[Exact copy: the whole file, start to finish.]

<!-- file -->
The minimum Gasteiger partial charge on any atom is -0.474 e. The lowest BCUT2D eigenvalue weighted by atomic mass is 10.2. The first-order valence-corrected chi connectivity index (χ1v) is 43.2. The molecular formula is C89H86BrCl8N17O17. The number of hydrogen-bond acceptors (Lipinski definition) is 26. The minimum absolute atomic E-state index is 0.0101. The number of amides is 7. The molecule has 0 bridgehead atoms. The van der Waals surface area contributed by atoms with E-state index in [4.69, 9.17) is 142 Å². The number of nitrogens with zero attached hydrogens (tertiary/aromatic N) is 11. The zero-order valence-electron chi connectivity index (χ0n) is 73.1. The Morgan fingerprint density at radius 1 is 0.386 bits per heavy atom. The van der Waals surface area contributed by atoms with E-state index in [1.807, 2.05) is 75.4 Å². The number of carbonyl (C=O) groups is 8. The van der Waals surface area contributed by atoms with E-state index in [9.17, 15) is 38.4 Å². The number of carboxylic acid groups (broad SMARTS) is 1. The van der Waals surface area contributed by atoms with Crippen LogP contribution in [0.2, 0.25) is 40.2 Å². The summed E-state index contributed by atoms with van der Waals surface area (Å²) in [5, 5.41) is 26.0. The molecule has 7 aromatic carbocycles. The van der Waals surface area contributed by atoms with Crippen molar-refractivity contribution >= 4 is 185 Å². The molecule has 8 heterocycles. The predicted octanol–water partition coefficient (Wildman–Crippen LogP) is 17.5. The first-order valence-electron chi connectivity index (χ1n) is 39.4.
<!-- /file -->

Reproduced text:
The minimum Gasteiger partial charge on any atom is -0.474 e. The lowest BCUT2D eigenvalue weighted by atomic mass is 10.2. The first-order valence-corrected chi connectivity index (χ1v) is 43.2. The molecular formula is C89H86BrCl8N17O17. The number of hydrogen-bond acceptors (Lipinski definition) is 26. The minimum absolute atomic E-state index is 0.0101. The number of amides is 7. The molecule has 0 bridgehead atoms. The van der Waals surface area contributed by atoms with E-state index in [4.69, 9.17) is 142 Å². The number of nitrogens with zero attached hydrogens (tertiary/aromatic N) is 11. The zero-order valence-electron chi connectivity index (χ0n) is 73.1. The Morgan fingerprint density at radius 1 is 0.386 bits per heavy atom. The van der Waals surface area contributed by atoms with E-state index in [1.807, 2.05) is 75.4 Å². The number of carbonyl (C=O) groups is 8. The van der Waals surface area contributed by atoms with E-state index in [9.17, 15) is 38.4 Å². The number of carboxylic acid groups (broad SMARTS) is 1. The van der Waals surface area contributed by atoms with Crippen LogP contribution in [0.2, 0.25) is 40.2 Å². The summed E-state index contributed by atoms with van der Waals surface area (Å²) in [5, 5.41) is 26.0. The molecule has 7 aromatic carbocycles. The van der Waals surface area contributed by atoms with Crippen molar-refractivity contribution >= 4 is 185 Å². The molecule has 8 heterocycles. The predicted octanol–water partition coefficient (Wildman–Crippen LogP) is 17.5. The first-order valence-electron chi connectivity index (χ1n) is 39.4.